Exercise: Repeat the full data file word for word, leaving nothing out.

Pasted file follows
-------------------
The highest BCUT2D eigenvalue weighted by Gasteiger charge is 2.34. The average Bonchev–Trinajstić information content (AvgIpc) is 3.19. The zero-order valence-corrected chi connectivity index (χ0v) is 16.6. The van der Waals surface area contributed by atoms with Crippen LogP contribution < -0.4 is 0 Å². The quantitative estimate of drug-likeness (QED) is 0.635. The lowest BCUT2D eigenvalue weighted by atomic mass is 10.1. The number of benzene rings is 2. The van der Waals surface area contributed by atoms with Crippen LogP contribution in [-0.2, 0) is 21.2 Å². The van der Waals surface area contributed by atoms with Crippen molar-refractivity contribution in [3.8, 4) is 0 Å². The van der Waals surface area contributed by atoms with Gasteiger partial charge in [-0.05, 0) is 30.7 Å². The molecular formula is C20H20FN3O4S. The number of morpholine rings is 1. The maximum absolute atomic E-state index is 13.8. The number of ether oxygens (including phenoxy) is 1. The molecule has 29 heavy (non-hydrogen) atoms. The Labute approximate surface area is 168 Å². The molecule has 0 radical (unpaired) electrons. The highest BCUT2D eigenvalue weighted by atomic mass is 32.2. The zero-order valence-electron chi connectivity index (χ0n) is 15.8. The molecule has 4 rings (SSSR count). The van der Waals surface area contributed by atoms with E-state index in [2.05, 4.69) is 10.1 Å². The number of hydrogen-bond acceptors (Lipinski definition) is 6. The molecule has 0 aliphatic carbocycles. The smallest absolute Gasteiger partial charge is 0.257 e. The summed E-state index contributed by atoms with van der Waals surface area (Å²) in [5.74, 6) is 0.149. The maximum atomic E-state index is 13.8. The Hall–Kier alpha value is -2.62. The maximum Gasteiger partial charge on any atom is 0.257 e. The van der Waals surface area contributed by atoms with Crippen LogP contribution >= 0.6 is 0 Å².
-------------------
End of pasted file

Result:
The highest BCUT2D eigenvalue weighted by Gasteiger charge is 2.34. The average Bonchev–Trinajstić information content (AvgIpc) is 3.19. The zero-order valence-corrected chi connectivity index (χ0v) is 16.6. The van der Waals surface area contributed by atoms with Crippen LogP contribution < -0.4 is 0 Å². The quantitative estimate of drug-likeness (QED) is 0.635. The lowest BCUT2D eigenvalue weighted by atomic mass is 10.1. The number of benzene rings is 2. The van der Waals surface area contributed by atoms with Crippen LogP contribution in [-0.2, 0) is 21.2 Å². The van der Waals surface area contributed by atoms with Crippen molar-refractivity contribution in [3.8, 4) is 0 Å². The van der Waals surface area contributed by atoms with Gasteiger partial charge in [-0.05, 0) is 30.7 Å². The molecular formula is C20H20FN3O4S. The number of morpholine rings is 1. The maximum absolute atomic E-state index is 13.8. The number of ether oxygens (including phenoxy) is 1. The molecule has 29 heavy (non-hydrogen) atoms. The Labute approximate surface area is 168 Å². The molecule has 0 radical (unpaired) electrons. The highest BCUT2D eigenvalue weighted by atomic mass is 32.2. The zero-order valence-electron chi connectivity index (χ0n) is 15.8. The molecule has 4 rings (SSSR count). The van der Waals surface area contributed by atoms with E-state index in [2.05, 4.69) is 10.1 Å². The number of hydrogen-bond acceptors (Lipinski definition) is 6. The molecule has 0 aliphatic carbocycles. The smallest absolute Gasteiger partial charge is 0.257 e. The summed E-state index contributed by atoms with van der Waals surface area (Å²) in [5.74, 6) is 0.149. The maximum atomic E-state index is 13.8. The Hall–Kier alpha value is -2.62. The maximum Gasteiger partial charge on any atom is 0.257 e. The van der Waals surface area contributed by atoms with Crippen LogP contribution >= 0.6 is 0 Å².